Why Apple won’t invest in Twitter: It doesn’t have to

NOTE: GrowthBeat tickets go up $200 this Friday at 5pm Pacific. VentureBeat is gathering the best and brightest in modern digital marketing to help declutter the landscape, simplify the functions, clarify the goals, and point the way to success. Get the full scoop here, and register by Friday to save!

Apple reportedly considered making a significant investment in social media giant Twitter more than a year ago, but backed away, probably because it ultimately realized it didn’t need to make such an investment to get its way.

Details of last year’s negotiations over such an investment, a deal that would have valued in the “hundreds of millions of dollars,” were reported last night by the New York Times, and confirmed by the Wall Street Journal.

The NYT story makes it seem that a major Apple-Twitter equity alliance is potentially still in the offering. However, it concedes four paragraphs into the story that the “two companies are not in negotiations at the moment,” and the WSJ story is more definitive about the lack of momentum in the talks, saying that they happened more than a year ago.

Apple deal Twitter

Above: Peace and harmony in the land of social

While there may have been good reasons for Apple to have considered such an investment at the time, Apple’s corporate history of sticking to its knitting, and the fact that such an equity investment wouldn’t have necessarily guaranteed it any special access to Twitter’s deep understanding of the social web, make such an equity investment unlikely, in my opinion at least.

Here’s why. Apple’s interest in such an investment in Twitter would have been strategic. At the time of the said negotiations last year, Apple was wringing its hands about how to build traction in social networking, a major force behind online engagement, especially among mobile phone users. Apple’s sales of mobile phones had made it the most valuable company on the planet, but didn’t have a “play” in social — and social was where the future is.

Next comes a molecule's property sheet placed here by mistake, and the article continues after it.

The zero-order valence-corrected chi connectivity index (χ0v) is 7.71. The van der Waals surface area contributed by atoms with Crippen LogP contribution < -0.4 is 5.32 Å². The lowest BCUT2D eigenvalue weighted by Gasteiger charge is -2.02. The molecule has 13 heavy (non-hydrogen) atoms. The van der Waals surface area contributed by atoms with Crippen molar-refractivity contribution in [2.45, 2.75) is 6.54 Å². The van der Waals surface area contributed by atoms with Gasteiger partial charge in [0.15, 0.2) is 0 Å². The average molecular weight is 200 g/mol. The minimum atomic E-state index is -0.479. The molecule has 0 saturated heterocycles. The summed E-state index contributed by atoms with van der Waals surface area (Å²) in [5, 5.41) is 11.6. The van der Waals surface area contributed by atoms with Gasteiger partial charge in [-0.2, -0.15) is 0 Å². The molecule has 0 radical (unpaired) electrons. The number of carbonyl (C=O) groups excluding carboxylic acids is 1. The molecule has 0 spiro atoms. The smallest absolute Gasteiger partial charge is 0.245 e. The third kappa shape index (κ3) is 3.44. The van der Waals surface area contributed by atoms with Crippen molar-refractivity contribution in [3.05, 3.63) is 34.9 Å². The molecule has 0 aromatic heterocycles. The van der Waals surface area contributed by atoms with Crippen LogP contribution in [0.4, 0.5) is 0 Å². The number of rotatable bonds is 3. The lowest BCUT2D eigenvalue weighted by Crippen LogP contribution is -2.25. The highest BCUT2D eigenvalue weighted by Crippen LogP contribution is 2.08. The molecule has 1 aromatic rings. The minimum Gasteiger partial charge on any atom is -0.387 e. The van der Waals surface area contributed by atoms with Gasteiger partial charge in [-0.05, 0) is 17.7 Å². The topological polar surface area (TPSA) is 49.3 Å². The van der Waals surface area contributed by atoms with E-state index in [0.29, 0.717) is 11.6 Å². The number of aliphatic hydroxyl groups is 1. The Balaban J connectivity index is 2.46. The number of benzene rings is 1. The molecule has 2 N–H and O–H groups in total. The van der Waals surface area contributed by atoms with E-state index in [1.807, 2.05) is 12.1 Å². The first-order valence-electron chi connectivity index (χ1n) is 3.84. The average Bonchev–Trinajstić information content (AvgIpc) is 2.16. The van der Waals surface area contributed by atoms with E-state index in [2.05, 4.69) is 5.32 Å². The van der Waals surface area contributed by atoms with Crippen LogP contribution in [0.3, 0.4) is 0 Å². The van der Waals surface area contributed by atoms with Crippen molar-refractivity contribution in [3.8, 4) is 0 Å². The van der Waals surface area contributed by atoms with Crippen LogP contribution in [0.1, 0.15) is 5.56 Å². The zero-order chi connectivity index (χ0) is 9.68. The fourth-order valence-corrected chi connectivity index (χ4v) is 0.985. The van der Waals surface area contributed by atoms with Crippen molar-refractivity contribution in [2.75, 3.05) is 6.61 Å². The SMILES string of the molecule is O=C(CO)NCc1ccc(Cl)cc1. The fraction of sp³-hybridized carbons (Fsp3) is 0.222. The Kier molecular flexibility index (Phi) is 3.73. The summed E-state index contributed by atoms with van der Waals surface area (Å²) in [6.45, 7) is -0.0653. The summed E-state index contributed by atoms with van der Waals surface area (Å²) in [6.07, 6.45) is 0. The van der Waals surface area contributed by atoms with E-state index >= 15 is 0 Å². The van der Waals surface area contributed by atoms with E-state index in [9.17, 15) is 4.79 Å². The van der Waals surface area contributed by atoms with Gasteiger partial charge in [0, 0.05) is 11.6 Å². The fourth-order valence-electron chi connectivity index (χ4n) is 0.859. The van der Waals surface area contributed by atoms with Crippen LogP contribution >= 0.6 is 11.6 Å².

And here, timing is important. Early last year, Apple’s biggest competitor on the mobile phone side, Google, launched its social network Google Plus, and incentivized its entire workforce to make it the company’s most important project. That happened, just as Apple hit a low with Facebook. Apple had worked hard with Facebook to integrate its iTunes social network Ping into Facebook, but Facebook had pulled Apple’s access to its APIs. Apple and Facebook butted heads big time in other areas.

In short, Apple’s negotiations on the Twitter investment last year came at the height of frustration for the company — perhaps even panic. And this is just conjecture on my part, but if you’re in an all-out wrestling match with Facebook over a partnership, wouldn’t you strike up a few conversations with Facebook’s leading alternative in the social space, Twitter? Wouldn’t you look for the best way possible to get close to Twitter, if not just to have a great back-up plan? Well, since Twitter was, and still is private, and was still working on ways to monetize, an investment would have been one way to get very close to Twitter, and ensure cooperation. But it wouldn’t have necessarily ensured access to any secret Twitter knowledge of the social space, as the NYT story claims it would have. (Even if Apple had negotiated a seat at Twitter’s board of directors, it’s hard to believe Twitter would agree to furnish Apple with any special secret sauce).